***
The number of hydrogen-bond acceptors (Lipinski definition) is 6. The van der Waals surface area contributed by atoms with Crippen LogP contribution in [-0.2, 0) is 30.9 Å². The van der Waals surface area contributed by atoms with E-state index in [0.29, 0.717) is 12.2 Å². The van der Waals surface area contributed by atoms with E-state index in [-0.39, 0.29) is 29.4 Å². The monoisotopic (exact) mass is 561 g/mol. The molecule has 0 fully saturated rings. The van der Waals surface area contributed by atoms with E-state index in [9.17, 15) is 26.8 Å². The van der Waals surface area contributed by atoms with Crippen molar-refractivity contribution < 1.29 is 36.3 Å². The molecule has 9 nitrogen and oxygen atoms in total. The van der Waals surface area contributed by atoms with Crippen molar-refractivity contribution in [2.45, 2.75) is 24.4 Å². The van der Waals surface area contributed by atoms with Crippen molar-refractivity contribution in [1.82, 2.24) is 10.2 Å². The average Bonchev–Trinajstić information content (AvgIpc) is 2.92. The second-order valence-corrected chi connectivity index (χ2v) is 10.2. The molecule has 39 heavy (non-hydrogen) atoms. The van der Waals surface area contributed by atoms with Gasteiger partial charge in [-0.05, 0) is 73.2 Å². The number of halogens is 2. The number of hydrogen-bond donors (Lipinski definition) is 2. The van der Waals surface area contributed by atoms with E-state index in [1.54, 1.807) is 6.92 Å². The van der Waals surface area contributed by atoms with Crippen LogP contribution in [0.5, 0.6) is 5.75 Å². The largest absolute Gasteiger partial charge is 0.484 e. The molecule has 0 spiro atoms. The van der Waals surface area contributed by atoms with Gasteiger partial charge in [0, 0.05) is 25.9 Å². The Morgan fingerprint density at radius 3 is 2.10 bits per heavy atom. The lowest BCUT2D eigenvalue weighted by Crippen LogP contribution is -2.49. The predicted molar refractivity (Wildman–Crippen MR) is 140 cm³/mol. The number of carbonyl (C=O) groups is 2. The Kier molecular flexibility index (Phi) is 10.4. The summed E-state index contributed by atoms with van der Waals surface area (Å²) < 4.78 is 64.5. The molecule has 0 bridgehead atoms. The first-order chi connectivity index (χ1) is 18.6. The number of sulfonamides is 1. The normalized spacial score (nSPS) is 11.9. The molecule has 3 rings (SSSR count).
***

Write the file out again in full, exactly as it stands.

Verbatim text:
The number of hydrogen-bond acceptors (Lipinski definition) is 6. The van der Waals surface area contributed by atoms with Crippen LogP contribution in [-0.2, 0) is 30.9 Å². The van der Waals surface area contributed by atoms with E-state index in [0.29, 0.717) is 12.2 Å². The van der Waals surface area contributed by atoms with E-state index in [-0.39, 0.29) is 29.4 Å². The monoisotopic (exact) mass is 561 g/mol. The molecule has 0 fully saturated rings. The van der Waals surface area contributed by atoms with E-state index in [9.17, 15) is 26.8 Å². The van der Waals surface area contributed by atoms with Crippen molar-refractivity contribution < 1.29 is 36.3 Å². The molecule has 9 nitrogen and oxygen atoms in total. The van der Waals surface area contributed by atoms with Crippen molar-refractivity contribution in [2.45, 2.75) is 24.4 Å². The van der Waals surface area contributed by atoms with Crippen molar-refractivity contribution in [1.82, 2.24) is 10.2 Å². The average Bonchev–Trinajstić information content (AvgIpc) is 2.92. The second-order valence-corrected chi connectivity index (χ2v) is 10.2. The molecule has 39 heavy (non-hydrogen) atoms. The van der Waals surface area contributed by atoms with Gasteiger partial charge in [-0.05, 0) is 73.2 Å². The number of halogens is 2. The number of hydrogen-bond donors (Lipinski definition) is 2. The van der Waals surface area contributed by atoms with E-state index in [1.54, 1.807) is 6.92 Å². The van der Waals surface area contributed by atoms with Crippen LogP contribution in [0.5, 0.6) is 5.75 Å². The largest absolute Gasteiger partial charge is 0.484 e. The molecule has 0 spiro atoms. The van der Waals surface area contributed by atoms with Gasteiger partial charge in [0, 0.05) is 25.9 Å². The Morgan fingerprint density at radius 3 is 2.10 bits per heavy atom. The lowest BCUT2D eigenvalue weighted by Crippen LogP contribution is -2.49. The predicted molar refractivity (Wildman–Crippen MR) is 140 cm³/mol. The number of carbonyl (C=O) groups is 2. The Kier molecular flexibility index (Phi) is 10.4. The summed E-state index contributed by atoms with van der Waals surface area (Å²) < 4.78 is 64.5. The molecule has 0 bridgehead atoms. The first-order chi connectivity index (χ1) is 18.6. The number of sulfonamides is 1. The normalized spacial score (nSPS) is 11.9. The molecule has 3 rings (SSSR count).